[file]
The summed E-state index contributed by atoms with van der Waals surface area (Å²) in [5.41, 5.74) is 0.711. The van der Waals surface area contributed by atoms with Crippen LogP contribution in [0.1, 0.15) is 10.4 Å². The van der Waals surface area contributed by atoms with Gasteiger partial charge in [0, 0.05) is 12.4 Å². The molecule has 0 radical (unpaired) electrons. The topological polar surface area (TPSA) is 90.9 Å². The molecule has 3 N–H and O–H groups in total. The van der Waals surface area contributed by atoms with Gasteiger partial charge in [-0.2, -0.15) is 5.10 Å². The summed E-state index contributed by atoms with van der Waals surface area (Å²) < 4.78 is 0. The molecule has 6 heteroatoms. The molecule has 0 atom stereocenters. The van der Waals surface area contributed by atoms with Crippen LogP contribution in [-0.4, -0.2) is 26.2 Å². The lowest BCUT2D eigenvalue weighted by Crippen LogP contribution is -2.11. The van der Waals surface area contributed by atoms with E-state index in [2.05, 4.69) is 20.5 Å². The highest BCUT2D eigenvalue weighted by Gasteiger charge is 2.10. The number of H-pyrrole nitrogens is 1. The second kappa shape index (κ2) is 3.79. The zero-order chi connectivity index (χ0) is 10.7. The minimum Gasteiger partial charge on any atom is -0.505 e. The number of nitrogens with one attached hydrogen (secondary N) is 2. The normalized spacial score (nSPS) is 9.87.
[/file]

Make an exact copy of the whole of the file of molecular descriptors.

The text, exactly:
The summed E-state index contributed by atoms with van der Waals surface area (Å²) in [5.41, 5.74) is 0.711. The van der Waals surface area contributed by atoms with Crippen LogP contribution in [0.1, 0.15) is 10.4 Å². The van der Waals surface area contributed by atoms with Gasteiger partial charge in [0, 0.05) is 12.4 Å². The molecule has 0 radical (unpaired) electrons. The topological polar surface area (TPSA) is 90.9 Å². The molecule has 3 N–H and O–H groups in total. The van der Waals surface area contributed by atoms with Gasteiger partial charge in [-0.2, -0.15) is 5.10 Å². The summed E-state index contributed by atoms with van der Waals surface area (Å²) < 4.78 is 0. The molecule has 6 heteroatoms. The molecule has 0 atom stereocenters. The van der Waals surface area contributed by atoms with Crippen LogP contribution in [-0.4, -0.2) is 26.2 Å². The lowest BCUT2D eigenvalue weighted by Crippen LogP contribution is -2.11. The van der Waals surface area contributed by atoms with E-state index in [2.05, 4.69) is 20.5 Å². The highest BCUT2D eigenvalue weighted by Gasteiger charge is 2.10. The number of H-pyrrole nitrogens is 1. The second kappa shape index (κ2) is 3.79. The zero-order chi connectivity index (χ0) is 10.7. The minimum Gasteiger partial charge on any atom is -0.505 e. The number of nitrogens with one attached hydrogen (secondary N) is 2. The normalized spacial score (nSPS) is 9.87.